I have become involved in training, which gives me an opportunity to work with staff towards doing things differently and being more empathetic to the patient.Most staff would now say they experience my role as supportive.
Many people come to me having seen a poster, others because someone has mentioned my name.
I only see people who want to see me - I will not see a patient just because staff say they are difficult. I see people on the wards and departments, in my office and in their homes.
I have secretarial help for three hours a day and I have found that many situations can be handled by a sympathetic, sensible secretary with a good knowledge of the trust.
Enough time has to be given for patients to tell their story. Then I can help them clarify their concerns and together we look at the options for going forward. They decide what feels right for them and if they would like my help.
It is a quick, informal, patient-led service. I try to see people for the long sessions within a couple of days and to see those on the ward on the same day. People also walk into my office, which is very accessible, and I will see them immediately if I can. It is accessible for people with disabilities and has a sofa and toys for children.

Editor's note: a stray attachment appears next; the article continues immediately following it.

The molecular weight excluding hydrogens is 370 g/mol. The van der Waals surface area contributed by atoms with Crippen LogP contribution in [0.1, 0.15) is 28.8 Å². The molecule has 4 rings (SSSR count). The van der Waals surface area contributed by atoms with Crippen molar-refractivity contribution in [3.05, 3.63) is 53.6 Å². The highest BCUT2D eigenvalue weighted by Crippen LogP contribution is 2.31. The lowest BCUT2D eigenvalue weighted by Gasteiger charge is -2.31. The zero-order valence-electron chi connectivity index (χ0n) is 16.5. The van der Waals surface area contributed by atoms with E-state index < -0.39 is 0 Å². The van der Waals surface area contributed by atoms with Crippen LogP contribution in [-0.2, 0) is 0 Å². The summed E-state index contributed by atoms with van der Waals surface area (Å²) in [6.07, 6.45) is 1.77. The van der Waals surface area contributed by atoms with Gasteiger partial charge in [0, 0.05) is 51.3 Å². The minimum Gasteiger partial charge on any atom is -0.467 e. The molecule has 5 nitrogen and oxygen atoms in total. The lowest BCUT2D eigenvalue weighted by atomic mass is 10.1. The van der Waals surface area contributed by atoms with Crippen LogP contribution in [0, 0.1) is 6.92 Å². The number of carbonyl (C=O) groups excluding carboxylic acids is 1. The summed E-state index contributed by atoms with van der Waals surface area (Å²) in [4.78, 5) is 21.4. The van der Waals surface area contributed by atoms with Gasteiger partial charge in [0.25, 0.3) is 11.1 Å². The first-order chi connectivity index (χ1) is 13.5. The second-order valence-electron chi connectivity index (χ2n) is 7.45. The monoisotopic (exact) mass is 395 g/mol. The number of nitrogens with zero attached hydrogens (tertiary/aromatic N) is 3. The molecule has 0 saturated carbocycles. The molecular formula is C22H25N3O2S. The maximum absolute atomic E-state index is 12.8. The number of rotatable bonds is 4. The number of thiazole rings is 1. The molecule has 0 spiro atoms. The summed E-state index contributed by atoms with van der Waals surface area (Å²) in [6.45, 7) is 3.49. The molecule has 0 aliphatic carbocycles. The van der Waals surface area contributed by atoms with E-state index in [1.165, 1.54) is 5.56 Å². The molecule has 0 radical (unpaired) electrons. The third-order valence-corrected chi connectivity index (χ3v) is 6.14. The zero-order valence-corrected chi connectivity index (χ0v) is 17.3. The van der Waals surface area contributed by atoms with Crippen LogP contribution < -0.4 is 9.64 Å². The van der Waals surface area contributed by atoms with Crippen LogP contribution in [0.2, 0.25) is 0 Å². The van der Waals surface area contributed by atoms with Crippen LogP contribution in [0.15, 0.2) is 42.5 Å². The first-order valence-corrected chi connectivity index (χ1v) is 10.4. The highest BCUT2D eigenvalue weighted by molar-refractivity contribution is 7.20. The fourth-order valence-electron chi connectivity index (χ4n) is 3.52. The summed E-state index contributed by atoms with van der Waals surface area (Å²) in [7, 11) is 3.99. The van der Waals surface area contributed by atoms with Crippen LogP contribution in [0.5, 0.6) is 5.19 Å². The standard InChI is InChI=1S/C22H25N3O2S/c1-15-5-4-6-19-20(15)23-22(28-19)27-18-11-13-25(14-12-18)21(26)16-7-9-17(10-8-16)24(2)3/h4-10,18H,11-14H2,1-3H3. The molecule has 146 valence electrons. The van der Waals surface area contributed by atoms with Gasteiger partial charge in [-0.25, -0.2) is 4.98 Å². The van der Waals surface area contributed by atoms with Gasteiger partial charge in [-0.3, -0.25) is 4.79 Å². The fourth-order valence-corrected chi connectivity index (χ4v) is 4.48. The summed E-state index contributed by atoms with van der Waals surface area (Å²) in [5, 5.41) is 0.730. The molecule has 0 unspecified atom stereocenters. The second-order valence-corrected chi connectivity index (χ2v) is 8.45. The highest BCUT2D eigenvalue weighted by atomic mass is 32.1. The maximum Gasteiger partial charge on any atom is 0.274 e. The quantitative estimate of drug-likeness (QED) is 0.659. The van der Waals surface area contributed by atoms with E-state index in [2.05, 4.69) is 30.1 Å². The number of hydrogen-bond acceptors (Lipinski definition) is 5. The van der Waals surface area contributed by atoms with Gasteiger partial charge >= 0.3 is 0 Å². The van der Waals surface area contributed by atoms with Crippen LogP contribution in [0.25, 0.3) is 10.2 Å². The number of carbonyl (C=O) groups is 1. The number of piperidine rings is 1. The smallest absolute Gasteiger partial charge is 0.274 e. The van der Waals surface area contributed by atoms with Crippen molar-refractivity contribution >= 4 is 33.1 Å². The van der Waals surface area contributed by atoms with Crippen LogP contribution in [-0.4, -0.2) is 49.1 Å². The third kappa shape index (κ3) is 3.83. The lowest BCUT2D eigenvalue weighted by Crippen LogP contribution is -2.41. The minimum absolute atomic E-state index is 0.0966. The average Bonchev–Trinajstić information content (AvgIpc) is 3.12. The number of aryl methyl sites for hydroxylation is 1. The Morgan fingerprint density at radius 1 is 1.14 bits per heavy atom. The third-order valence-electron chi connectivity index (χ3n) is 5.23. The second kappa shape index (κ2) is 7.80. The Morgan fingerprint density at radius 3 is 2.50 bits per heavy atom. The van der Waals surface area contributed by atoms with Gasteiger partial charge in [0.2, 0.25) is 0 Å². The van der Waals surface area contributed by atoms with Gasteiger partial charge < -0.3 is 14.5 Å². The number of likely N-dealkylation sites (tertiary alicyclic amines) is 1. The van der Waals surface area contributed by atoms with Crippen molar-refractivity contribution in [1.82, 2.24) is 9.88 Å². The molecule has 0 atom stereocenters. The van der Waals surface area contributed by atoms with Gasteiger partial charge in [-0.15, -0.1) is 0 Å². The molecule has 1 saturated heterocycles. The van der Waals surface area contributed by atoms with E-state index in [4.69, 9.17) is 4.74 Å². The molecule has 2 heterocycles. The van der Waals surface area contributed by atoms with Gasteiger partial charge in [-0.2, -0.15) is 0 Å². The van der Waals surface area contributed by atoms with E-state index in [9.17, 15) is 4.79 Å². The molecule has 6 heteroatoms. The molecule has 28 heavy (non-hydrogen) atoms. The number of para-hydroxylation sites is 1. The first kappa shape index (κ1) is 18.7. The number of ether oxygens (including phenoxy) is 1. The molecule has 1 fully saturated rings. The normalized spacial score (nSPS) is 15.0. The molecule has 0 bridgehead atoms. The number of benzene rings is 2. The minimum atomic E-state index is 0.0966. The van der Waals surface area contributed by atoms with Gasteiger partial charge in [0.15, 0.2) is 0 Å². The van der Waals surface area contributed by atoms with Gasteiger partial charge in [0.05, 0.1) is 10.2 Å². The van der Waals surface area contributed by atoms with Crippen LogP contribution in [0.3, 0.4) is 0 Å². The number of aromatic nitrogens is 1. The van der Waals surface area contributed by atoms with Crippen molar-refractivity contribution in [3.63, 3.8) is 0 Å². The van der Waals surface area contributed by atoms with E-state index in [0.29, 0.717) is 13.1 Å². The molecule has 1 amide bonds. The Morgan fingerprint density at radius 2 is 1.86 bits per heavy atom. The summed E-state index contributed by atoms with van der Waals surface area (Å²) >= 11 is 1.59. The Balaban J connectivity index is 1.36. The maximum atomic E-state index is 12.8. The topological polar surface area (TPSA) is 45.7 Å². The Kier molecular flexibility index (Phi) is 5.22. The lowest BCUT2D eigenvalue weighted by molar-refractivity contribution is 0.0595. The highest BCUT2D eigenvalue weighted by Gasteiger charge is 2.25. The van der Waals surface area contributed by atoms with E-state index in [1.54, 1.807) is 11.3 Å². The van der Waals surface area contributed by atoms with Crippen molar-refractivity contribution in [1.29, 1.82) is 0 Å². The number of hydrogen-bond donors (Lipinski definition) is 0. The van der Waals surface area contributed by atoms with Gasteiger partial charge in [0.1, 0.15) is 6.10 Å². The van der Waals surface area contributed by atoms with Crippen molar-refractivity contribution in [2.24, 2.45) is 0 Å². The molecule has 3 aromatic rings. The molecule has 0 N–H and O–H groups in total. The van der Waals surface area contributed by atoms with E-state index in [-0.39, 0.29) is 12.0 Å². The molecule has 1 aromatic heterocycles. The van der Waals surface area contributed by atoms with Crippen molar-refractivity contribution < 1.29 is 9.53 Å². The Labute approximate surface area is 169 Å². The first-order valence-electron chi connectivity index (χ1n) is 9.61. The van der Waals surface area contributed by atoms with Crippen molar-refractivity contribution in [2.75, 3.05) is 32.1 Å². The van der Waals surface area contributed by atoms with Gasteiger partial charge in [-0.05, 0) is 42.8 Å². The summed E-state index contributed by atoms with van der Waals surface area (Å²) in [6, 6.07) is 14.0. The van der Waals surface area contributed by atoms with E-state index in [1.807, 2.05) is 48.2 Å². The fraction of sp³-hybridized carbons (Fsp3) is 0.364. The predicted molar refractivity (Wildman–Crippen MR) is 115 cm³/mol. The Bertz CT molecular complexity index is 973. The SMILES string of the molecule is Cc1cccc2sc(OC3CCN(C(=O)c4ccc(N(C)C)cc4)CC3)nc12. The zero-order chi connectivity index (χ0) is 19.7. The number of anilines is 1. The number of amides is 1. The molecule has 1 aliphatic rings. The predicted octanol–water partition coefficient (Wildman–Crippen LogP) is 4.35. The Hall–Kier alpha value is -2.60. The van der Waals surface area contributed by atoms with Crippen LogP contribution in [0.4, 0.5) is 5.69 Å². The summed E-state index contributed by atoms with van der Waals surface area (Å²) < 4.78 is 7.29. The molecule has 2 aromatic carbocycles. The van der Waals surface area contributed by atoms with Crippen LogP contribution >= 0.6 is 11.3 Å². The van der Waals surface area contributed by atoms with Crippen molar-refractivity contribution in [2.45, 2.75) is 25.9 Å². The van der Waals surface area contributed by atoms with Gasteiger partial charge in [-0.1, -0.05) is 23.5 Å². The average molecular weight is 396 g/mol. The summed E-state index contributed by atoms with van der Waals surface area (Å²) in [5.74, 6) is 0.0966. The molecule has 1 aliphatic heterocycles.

The service I provide is not to stop complaints. I am not part of the complaints department and I may be asked to help a patient write a letter of complaint or to give advice about solicitors.
On the other hand, I expect that many people do not complain because they have been able to see the patient's advocate and resolve their concerns. Options chosen by clients may include meeting staff to talk (especially with clinicians).
Often I write the patient's main concerns in a letter to a consultant before the appointment as this helps the meeting along.
Sometimes it is necessary to refer people on for more specialist help. To this end I have collected good information about local support groups and counselling services.